Because we’re tired of watching opioid and heroin addiction cripple and kill our friends and loved ones.
Because we’re tired of watching tragedy unfold through the collateral damage that addiction causes within families and communities.
We’re doing this because we’re outraged that human beings are dying in large numbers over a profit-driven feedback loop between between the pharmaceutical, health insurance, and private rehab industries.
Because 7.7 million Americans are currently living with an illicit drug use disorder, according to the most recent report from the US Surgeon General’s office.
Because there is a loneliness epidemic underlying the overdose epidemic in America: 54 percent of Americans feel that no one knows them very well, and 56 percent feel like the people they’re surrounded with “are not necessarily with them.”
Because 115 people in this country die everyday from opioid-related overdoses.
Because in 2017, 72,000 people died from drug overdoses. 68% of those deaths involved opioids like heroin, fentanyl, or prescription pain-killers.
Because overdose deaths now account for more unintentional fatalities every year than automobile accidents.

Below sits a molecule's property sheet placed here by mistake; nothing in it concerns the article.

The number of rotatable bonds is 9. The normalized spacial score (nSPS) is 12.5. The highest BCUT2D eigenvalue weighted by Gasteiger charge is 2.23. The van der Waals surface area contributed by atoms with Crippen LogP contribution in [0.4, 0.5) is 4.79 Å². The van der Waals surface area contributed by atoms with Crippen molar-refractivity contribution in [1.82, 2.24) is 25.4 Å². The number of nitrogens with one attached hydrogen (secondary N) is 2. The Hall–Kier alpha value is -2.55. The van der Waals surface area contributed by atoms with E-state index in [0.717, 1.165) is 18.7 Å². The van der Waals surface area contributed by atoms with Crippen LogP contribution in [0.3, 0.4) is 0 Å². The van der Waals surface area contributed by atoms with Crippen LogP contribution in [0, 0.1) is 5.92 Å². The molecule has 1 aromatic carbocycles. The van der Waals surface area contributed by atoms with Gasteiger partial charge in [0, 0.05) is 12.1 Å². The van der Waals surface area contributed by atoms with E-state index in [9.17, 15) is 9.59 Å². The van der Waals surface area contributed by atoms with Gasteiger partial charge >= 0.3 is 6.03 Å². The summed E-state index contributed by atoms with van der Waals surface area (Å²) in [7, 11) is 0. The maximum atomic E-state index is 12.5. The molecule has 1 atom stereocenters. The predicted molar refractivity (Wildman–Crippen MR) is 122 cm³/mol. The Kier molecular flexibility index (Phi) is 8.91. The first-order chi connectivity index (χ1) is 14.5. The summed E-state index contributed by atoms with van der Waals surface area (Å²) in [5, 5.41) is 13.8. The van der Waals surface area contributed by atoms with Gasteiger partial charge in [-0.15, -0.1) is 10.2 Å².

Because there were 547,543 emergency department visits related to drug poisoning in 2015.
Because those ages 18-25 are the demographic most affected by drug overdose. Our future is dying.
Because between 2002 and 2017 there was a 7.6 fold increase in the total number of deaths related to heroin and a 22 fold increase in the total number of deaths related to fentanyl
Because morgue infrastructure is failing due to the sheer number of dead bodies flooding the system.
Because 67% of heroin users who are revived by Narcan will use heroin again within the next 24 hours.
Because 80% of people who complete a drug rehab program will relapse within the first month after treatment.
Between 1999 and 2016, more than 630,000 people died from a drug overdose in the United States. The current epidemic of drug overdoses began in the 1990s with overdose deaths involving prescription opioids, driven by dramatic increases in prescribing of opioids for chronic pain. In 2010, rapid increases in overdose deaths involving heroin marked the second wave of opioid overdose deaths. The third wave began in 2013, when overdose deaths involving synthetic opioids, particularly those involving illicitly manufactured fentanyl, began to increase significantly. In addition to deaths, nonfatal overdoses from both prescription and illicit drugs are responsible for increasing emergency department visits and hospital admissions.